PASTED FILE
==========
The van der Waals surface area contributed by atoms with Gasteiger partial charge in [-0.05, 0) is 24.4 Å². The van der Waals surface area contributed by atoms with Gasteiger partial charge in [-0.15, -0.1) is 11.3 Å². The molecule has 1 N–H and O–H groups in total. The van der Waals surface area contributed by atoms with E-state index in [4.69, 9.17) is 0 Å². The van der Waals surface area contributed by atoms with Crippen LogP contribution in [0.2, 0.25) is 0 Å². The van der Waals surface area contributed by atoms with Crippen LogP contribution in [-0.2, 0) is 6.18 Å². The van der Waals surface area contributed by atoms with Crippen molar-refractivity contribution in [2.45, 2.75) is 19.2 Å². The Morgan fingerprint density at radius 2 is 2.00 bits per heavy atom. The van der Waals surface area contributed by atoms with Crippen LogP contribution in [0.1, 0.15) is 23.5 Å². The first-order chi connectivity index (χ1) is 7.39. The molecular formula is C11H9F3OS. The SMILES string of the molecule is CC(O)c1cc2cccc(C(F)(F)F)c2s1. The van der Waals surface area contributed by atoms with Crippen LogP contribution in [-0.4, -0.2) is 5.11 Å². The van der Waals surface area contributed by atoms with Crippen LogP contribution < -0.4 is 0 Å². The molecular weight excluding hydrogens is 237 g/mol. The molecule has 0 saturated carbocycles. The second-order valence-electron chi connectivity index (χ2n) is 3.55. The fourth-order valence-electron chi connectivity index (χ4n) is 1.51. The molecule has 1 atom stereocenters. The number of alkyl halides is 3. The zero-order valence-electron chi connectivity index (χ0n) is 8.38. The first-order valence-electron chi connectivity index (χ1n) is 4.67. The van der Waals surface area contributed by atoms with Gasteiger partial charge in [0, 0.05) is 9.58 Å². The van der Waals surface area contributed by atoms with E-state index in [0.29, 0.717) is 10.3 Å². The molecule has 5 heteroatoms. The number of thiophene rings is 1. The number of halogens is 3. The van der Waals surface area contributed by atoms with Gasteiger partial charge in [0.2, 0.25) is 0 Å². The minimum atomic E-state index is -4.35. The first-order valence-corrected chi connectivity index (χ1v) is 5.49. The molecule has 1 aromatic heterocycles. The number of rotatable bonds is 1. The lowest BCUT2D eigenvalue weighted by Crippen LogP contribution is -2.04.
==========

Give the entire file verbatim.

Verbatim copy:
The van der Waals surface area contributed by atoms with Gasteiger partial charge in [-0.05, 0) is 24.4 Å². The van der Waals surface area contributed by atoms with Gasteiger partial charge in [-0.15, -0.1) is 11.3 Å². The molecule has 1 N–H and O–H groups in total. The van der Waals surface area contributed by atoms with E-state index in [4.69, 9.17) is 0 Å². The van der Waals surface area contributed by atoms with Crippen LogP contribution in [0.2, 0.25) is 0 Å². The van der Waals surface area contributed by atoms with Crippen LogP contribution in [-0.2, 0) is 6.18 Å². The van der Waals surface area contributed by atoms with Crippen molar-refractivity contribution in [2.45, 2.75) is 19.2 Å². The Morgan fingerprint density at radius 2 is 2.00 bits per heavy atom. The van der Waals surface area contributed by atoms with Crippen LogP contribution in [0.1, 0.15) is 23.5 Å². The first-order chi connectivity index (χ1) is 7.39. The molecular formula is C11H9F3OS. The SMILES string of the molecule is CC(O)c1cc2cccc(C(F)(F)F)c2s1. The van der Waals surface area contributed by atoms with Crippen LogP contribution in [-0.4, -0.2) is 5.11 Å². The van der Waals surface area contributed by atoms with Crippen LogP contribution < -0.4 is 0 Å². The molecular weight excluding hydrogens is 237 g/mol. The molecule has 0 saturated carbocycles. The second-order valence-electron chi connectivity index (χ2n) is 3.55. The fourth-order valence-electron chi connectivity index (χ4n) is 1.51. The molecule has 1 atom stereocenters. The number of alkyl halides is 3. The zero-order valence-electron chi connectivity index (χ0n) is 8.38. The first-order valence-electron chi connectivity index (χ1n) is 4.67. The van der Waals surface area contributed by atoms with Gasteiger partial charge in [0, 0.05) is 9.58 Å². The van der Waals surface area contributed by atoms with E-state index in [0.29, 0.717) is 10.3 Å². The molecule has 5 heteroatoms. The number of thiophene rings is 1. The number of halogens is 3. The van der Waals surface area contributed by atoms with Gasteiger partial charge in [0.2, 0.25) is 0 Å². The minimum atomic E-state index is -4.35. The first-order valence-corrected chi connectivity index (χ1v) is 5.49. The molecule has 1 aromatic heterocycles. The number of rotatable bonds is 1. The lowest BCUT2D eigenvalue weighted by Crippen LogP contribution is -2.04.